In this way, does God call all of us to "perform." Whether we’re at Mass praying with the rest of the community, at home struggling to communicate with our loved ones, in school or at work, jostled by peers, supervisors, responsibilities, we are called to step out of our protected spheres, away from the trappings of fear or self-interest, and into freedom, into generosity, into a fullness of love. Imagine Jesus Christ, of whom Paul writes: "In him we  live, we move and have our being," (Phil. 2) releasing you from your cocoon, ushering you into this fuller expression and experience of life. God beckons each of us to listen to and follow Jesus in his great mysterious act of bursting into new life. The desire is there in all of us, in spite of our fears and in spite of our breathlessness (not a good thing for a singer), to become the wonderfully creative creatures God intended.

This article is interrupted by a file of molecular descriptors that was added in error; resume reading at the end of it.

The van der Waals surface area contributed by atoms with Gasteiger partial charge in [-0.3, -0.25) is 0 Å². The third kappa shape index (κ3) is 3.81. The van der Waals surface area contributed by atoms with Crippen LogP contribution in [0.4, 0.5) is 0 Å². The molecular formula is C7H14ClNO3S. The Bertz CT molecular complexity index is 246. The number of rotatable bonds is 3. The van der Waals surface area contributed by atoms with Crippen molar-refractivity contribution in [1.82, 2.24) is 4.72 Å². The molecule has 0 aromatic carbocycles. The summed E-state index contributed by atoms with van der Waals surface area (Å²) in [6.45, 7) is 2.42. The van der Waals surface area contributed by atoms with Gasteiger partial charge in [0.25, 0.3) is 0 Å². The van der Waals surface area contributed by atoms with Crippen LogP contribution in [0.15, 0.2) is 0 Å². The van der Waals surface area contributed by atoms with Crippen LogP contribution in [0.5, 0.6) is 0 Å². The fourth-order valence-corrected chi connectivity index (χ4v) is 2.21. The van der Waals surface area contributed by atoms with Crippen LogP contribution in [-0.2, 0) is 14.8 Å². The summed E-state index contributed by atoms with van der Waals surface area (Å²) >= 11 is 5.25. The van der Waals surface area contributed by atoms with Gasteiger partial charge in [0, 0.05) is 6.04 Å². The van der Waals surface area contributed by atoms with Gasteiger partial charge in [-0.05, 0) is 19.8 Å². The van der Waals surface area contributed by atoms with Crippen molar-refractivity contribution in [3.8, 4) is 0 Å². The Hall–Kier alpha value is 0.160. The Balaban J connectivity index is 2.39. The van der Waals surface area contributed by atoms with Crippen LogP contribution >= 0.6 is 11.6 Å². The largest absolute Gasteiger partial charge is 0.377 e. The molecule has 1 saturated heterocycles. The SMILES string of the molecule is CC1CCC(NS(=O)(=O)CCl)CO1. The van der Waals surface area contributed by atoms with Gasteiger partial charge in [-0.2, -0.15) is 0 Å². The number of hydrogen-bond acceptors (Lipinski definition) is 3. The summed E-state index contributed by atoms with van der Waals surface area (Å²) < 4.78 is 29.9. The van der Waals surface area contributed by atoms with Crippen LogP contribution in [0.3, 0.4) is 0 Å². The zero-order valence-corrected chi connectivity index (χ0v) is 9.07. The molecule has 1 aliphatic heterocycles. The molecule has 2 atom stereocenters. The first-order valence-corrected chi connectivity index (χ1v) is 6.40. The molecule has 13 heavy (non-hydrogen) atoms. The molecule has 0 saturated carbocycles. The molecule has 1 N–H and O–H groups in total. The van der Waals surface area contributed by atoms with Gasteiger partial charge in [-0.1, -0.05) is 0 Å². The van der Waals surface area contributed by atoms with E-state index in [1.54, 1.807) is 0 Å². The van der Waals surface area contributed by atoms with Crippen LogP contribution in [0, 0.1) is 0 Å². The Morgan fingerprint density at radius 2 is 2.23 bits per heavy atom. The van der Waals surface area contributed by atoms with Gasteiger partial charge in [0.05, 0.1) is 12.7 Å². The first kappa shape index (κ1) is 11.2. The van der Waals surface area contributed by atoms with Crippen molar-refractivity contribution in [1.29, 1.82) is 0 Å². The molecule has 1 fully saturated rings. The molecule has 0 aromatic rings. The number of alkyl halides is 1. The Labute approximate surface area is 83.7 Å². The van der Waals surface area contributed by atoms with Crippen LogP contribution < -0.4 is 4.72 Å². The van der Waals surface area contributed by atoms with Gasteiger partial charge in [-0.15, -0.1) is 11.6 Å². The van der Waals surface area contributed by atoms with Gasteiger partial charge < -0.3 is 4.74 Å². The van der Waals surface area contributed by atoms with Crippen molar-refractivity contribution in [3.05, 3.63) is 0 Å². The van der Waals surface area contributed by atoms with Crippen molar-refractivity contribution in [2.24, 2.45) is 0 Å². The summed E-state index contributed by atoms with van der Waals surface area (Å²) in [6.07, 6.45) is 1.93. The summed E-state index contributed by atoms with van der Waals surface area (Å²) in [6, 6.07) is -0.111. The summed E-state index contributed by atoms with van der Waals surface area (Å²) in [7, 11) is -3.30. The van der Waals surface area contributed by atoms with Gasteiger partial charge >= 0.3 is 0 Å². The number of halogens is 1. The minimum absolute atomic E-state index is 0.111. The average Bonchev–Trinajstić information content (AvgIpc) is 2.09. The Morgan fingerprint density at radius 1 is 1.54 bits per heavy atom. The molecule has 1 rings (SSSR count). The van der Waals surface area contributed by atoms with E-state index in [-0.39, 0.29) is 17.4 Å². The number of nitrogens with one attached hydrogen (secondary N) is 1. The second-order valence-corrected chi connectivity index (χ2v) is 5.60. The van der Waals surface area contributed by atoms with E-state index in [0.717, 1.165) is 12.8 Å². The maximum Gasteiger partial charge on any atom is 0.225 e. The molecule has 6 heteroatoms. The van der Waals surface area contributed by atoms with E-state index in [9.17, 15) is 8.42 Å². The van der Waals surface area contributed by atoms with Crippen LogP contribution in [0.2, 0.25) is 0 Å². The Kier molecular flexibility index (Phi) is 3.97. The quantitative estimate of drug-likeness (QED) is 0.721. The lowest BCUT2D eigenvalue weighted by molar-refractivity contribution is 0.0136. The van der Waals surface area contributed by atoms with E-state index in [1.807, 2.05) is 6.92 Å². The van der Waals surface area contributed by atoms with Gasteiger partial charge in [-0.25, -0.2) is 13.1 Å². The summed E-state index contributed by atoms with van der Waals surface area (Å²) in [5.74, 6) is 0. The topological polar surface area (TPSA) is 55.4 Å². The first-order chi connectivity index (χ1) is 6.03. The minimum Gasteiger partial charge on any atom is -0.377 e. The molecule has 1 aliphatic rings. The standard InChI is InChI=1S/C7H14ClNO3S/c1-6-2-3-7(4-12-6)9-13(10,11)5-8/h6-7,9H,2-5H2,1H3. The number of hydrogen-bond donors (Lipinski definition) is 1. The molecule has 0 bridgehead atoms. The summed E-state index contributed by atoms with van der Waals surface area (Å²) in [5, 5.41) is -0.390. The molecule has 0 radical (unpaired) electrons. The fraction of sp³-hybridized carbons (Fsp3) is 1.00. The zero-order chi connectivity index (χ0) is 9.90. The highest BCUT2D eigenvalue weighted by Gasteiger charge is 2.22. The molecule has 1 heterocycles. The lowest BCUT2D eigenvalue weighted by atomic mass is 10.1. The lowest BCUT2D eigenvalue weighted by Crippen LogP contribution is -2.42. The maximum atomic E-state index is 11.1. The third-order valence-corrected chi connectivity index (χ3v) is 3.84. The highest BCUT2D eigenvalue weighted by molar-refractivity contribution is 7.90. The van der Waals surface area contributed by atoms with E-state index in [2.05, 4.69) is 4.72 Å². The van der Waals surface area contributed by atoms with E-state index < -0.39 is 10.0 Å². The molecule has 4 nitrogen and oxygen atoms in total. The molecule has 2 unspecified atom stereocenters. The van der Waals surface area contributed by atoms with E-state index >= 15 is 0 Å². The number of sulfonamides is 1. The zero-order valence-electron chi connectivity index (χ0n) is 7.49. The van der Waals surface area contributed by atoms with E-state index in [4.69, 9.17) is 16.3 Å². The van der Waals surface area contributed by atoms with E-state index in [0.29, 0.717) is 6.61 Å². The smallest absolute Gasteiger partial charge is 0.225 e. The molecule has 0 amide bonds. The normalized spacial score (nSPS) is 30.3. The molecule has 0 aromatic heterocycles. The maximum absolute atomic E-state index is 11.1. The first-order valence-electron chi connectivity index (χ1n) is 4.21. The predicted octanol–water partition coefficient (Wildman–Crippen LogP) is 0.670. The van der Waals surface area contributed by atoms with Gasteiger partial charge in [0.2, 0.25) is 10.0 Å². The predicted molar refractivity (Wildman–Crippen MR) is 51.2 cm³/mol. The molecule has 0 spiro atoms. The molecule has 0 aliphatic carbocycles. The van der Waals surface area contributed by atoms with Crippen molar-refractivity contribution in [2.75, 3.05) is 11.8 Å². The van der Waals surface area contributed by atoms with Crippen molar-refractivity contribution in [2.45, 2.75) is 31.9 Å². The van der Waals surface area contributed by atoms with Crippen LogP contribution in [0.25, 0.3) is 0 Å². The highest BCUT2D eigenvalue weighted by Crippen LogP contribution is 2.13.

Bit by bit, if we allow God to work in us, the cocoon that shields us from the world continues to breathe, to give way, and we emerge closer to God's own image and likeness: Artists and workers who lend their labor and their love to building the Kingdom on earth. Like Mary in Luke's Magnificat, we become "handmaidens" of the Lord. 

               As Advent moves to Christmas, and Christmas to Lent and Easter we might reflect on the eternity of “little deaths” in our lives; on the invitation to come out of our cocoons; on those moments when we faced fear, found breath, and re-emerged renewed and transformed into something that we were not before. 

               Surprise! When the creative spark is truly alive, the performer and the audience, before you know it, are bursting from their cocoons in a dance of bright wings. Christ is moving among us, and we choose, fearfully and wonderfully, to accept the invitation to perform, to follow him onto the holy ground of new life. 

               Click image to enlarge in separate window. 

Eric Oland is a Jesuit priest and a member of the Upper Canada Province.
At the time of writing this short reflection, 
he  was studying at Weston Jesuit in Cambridge, Mass.